🌺Cognitive changes: A number of studies have found that women may experience mild cognitive changes during menopause. Typical reported symptoms include problems with working memory, attention and verbal ability. However, it is important to point out that not all women experience these changes and there is also great individual variation.

🌺Estrogen and brain function: Studies suggest that reduced levels of estrogen, which occur during menopause, can affect brain function. Estrogen receptors are found in various areas of the brain involved in cognitive processes, including memory and learning. Reductions in estrogen levels can have an impact on these areas and contribute to cognitive changes.

🌺Hormone replacement therapy: Studies on the effects of hormone replacement therapy on the brain during menopause have been mixed. Research has shown that HRT can have a beneficial effect on cognitive function and reduce the risk of dementia in menopausal women. However, there are also other studies that have not been able to confirm these benefits and point out the potential risks and side effects of adding hormones.

🌺Depression and anxiety: There's a link between menopause and an increased risk of depression and anxiety in some women. Changes in hormones can affect the neurotransmitter system in the brain, which can contribute to mental health symptoms during this period. However, it's also important to understand that not all women experience depression or anxiety during menopause, but for those who do, getting the right support and treatment can be valuable.



Research into the relationship between the brain and menopause is still ongoing and there is much to learn. Individual experiences can vary and it is also important to consider the diversity of experiences and needs of menopausal women.

Studies show that menopause can have a negative impact on the brain, particularly memory and concentration. One study found that postmenopausal women performed worse on memory tests than premenopausal women. Researchers believe that the memory problems may be due to a decline in estrogen in the brain, which can affect the hippocampus, a part of the brain that is important for memory.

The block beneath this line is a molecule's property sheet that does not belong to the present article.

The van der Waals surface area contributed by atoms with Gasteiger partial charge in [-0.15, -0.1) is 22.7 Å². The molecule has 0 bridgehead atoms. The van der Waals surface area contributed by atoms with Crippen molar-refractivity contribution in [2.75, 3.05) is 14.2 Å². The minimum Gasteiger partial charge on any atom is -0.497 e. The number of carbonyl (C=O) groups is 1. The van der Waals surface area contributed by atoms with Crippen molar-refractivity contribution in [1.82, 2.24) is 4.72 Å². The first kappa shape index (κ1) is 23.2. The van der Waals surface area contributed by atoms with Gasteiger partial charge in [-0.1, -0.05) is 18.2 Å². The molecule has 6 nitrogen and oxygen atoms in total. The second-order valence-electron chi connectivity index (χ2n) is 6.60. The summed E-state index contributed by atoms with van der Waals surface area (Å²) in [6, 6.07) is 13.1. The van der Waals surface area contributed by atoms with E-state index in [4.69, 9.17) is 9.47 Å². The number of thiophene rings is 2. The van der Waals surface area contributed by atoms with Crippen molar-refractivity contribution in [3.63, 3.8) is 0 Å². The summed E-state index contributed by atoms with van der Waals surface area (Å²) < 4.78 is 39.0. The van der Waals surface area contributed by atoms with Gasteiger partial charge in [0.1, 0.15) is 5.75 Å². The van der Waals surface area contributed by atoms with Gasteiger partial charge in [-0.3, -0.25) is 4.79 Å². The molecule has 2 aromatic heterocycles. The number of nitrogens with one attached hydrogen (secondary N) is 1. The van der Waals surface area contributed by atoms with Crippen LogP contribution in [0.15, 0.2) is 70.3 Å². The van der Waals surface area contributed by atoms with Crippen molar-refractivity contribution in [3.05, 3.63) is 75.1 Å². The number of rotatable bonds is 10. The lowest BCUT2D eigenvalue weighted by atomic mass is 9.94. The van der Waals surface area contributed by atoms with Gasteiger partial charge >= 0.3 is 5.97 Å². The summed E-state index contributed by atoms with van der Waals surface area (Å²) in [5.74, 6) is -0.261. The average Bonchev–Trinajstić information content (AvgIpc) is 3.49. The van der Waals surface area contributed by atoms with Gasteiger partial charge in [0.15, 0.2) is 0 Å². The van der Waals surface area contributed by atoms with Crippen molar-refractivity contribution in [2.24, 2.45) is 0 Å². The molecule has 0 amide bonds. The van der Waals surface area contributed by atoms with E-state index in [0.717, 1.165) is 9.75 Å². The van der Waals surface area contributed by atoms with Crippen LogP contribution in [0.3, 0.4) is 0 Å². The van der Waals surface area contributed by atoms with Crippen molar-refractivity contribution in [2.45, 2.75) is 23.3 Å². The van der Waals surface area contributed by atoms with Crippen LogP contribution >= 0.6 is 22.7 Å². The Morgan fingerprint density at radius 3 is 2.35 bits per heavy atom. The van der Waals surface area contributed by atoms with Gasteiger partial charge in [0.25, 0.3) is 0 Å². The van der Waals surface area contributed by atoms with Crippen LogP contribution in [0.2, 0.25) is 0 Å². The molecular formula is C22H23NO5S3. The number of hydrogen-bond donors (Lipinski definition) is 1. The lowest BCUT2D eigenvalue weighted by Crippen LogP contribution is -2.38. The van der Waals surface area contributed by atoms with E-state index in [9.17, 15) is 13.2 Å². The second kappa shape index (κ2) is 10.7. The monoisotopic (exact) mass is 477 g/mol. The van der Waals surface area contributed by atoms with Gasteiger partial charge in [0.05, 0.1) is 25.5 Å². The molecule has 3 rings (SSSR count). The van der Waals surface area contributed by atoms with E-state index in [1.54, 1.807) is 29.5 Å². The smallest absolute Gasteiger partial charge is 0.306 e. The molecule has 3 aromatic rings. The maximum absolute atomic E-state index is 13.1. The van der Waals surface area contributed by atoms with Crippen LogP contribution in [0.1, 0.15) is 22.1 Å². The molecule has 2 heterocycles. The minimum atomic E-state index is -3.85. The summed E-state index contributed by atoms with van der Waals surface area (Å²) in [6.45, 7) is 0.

Menopause can also affect the structure of the brain. One study found that postmenopausal women had less brain tissue than premenopausal women, especially in areas that are important for memory and learning.

But not everything is negative! Another study found that menopausal women had better coping skills than premenopausal women. Researchers believe this may be because oestrogen reduces the level of cortisol, a stress hormone, in the brain.



In general, men's brains are affected in the same way as women's when it comes to memory and concentration as a result of age. Actually, hormones also play an important role even in men's brains during aging. One of the most important hormones affecting men's brains is testosterone. As testosterone production naturally declines with age, this can affect male brain function in different ways. Research has shown that low levels of testosterone can affect memory function and increase the risk of dementia and Alzheimer's disease. This can also affect concentration and mental focus. Low testosterone levels can also cause fatigue and depression, which in turn affects the brain. I'm just saying



There are plenty of ways to preserve and improve brain function - whether it's menopause or age.

Below are some of the things you might want to consider to keep your brain working


Regular exercise can improve blood flow to the brain and promote the growth of new brain cells and synapses.


A healthy diet rich in fruits, vegetables, whole grains and healthy fats can also help brain function.

🌺Brain exercise

Challenging the brain with activities such as learning, memory exercises and crossword puzzles can help maintain and improve brain function


Adequate sleep is essential for brain recovery and renewal

🌺Social occasions

Spending time with friends and family can also help maintain brain function by stimulating social and cognitive skills


In conclusion, menopause can sometimes make my brain feel like a fog of confusion. Sometimes I forget what I'm supposed to be doing, what I was about to say, and why I'm even in the room I'm in. But despite the occasional brain fog, I can still make jokes and laugh, even if I sometimes forget what the punchline is...

So next time you find your car keys in the fridge or look for the glasses sitting on your nose, think of it as an opportunity to laugh at yourself and instead take the opportunity to give your brain a break from all the stress life has to offer with something that makes you feel good!


Take care of you and your brain